Sports Gazette

by sports journalism students at St Mary's University, London

Future of Swimming in Need of Rescue after UK Lockdown

Posted on 19 June 2021 by Nathan Frazer-Carroll

The world was brought to its knees in 2020 as the Coronavirus pandemic swept across the world. Swimming pool access was abruptly prohibited leaving lovers of the sport high and dry. From children’s classes to Olympic level training, swimming was almost impossible to teach or take part in.

Olympic Swimmer Michael Gunning has said the sport turned on its head during the 2020 lockdown in a way that no other sport has, and that more should be done for swimming as restrictions ease.

Lockdown impacted everyone and changed the way we engaged with sport and exercise. For some, the alternatives were immediately obvious. Running, walking and home workouts became commonplace and served as a worthy understudy to many people’s first choice sports. Some were even able to continue playing their sport largely uninterrupted. For Gunning, there are no substitutes for the pool.

Life as an Olympic swimmer revolves around rigid routine and physically demanding training, often requiring 10km sessions in the pool twice a day. “It’s pretty much impossible to replicate the effects that sort of training will have on your body if you don’t have access to a pool.” Gunning said.

Gunning, who is English born but will compete for Jamaica at the 2021 Tokyo Olympic Games said: “My first experience of lockdown was a massive shock to the system. We really rely on our feel for the water to make sure we’re hitting the times we need.”

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As a professional swimmer it is rare to have more than 5 weeks away from the swimming pool. Little did Gunning know he would soon be faced with 4 consecutive months out of the water.

Gunning was forced to alter his exercise regime dramatically as a result. “All my traditional training went out the window, I’ve had to spend a lot of time on the bike and on the rowing machine trying to train those muscle groups and maintain my cardio levels.” Gunning said.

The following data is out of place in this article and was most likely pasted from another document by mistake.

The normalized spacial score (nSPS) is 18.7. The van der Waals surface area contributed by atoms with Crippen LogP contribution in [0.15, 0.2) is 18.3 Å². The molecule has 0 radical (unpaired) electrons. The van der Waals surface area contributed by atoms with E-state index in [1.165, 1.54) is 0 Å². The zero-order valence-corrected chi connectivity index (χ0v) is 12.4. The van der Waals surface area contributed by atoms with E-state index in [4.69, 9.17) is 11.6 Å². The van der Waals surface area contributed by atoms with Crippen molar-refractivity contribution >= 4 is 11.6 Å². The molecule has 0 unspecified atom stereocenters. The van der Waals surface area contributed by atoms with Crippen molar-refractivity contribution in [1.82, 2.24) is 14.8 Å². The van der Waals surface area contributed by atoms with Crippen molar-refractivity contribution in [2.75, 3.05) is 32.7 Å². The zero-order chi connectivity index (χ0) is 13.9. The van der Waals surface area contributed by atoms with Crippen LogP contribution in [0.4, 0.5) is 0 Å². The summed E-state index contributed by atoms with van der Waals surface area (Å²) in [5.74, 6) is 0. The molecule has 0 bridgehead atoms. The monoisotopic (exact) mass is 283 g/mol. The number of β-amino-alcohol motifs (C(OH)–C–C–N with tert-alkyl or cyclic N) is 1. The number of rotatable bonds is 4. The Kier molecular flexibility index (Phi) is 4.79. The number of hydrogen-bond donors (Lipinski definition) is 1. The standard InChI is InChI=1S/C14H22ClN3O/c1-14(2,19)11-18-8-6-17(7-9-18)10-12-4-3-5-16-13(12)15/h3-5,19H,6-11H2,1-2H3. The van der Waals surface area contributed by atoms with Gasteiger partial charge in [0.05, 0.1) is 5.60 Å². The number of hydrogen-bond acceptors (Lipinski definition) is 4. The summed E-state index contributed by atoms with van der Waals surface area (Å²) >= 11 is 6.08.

This experience was not limited to the highest performing athletes however, it trickled all the way down, leaving no level unaffected.

Tarik Crooks, a lifelong swimmer who competed for the University of Manchester for 3 years was also significantly affected by the lack of pool facilities during lockdown. He has since decided to take up lacrosse and put his days in the water on hold. “Months and months away from swimming was enough to kill the buzz for me.” Tarik said.

Luckily Tarik’s sister was able to reignite his sporting passion over the summer by teaching him lacrosse in their garden. A sport which he now plays on a regular basis at an amateur level since lockdown ended.

Like many others, he found swimming a particularly hard skillset to preserve with no access to a pool. “It’s such a demanding sport that any amount of time away and you’re sure to feel it in your performances.” Tarik said.

For Two-time junior British Swimming Champion Ellie Baldwin, the change in her style of exercise was enough to cause serious injury which required her to have two elbow surgeries and subsequently ended her professional career.

“We had four months out of the pool and a completely different training plan on land. When I came back my elbow just couldn’t handle the intensity.” Baldwin said.

Despite the abrupt end to Baldwin’s competitive career, she sympathises with those who were unable to start their journey during the pandemic and agrees that more funding and programmes should be available for new swimmers.

Earlier this year Swim England released statistics stating that five million swimming lessons were lost during the pandemic meaning 240,000 children had missed out on learning how to swim 25m.

Baldwin also highlighted the number of swimming clubs who are now financially struggling. Clubs are largely funded by membership, and grants from Swim England are rare. Baldwin said: “Swimming is a year-round sport, especially in the UK with the amount of time spent in lockdown you’re going to see a real drop off in the number of swimmers. There are loads of clubs who simply can’t pay for pool time, coaches or lifeguards anymore.”

There is certainly a view from within the world of swimming that the sport has suffered more severely than others throughout the pandemic. If Team GB wishes to produce more successful swimmers like Adam Peaty in the future, more funding and access appears vitally necessary.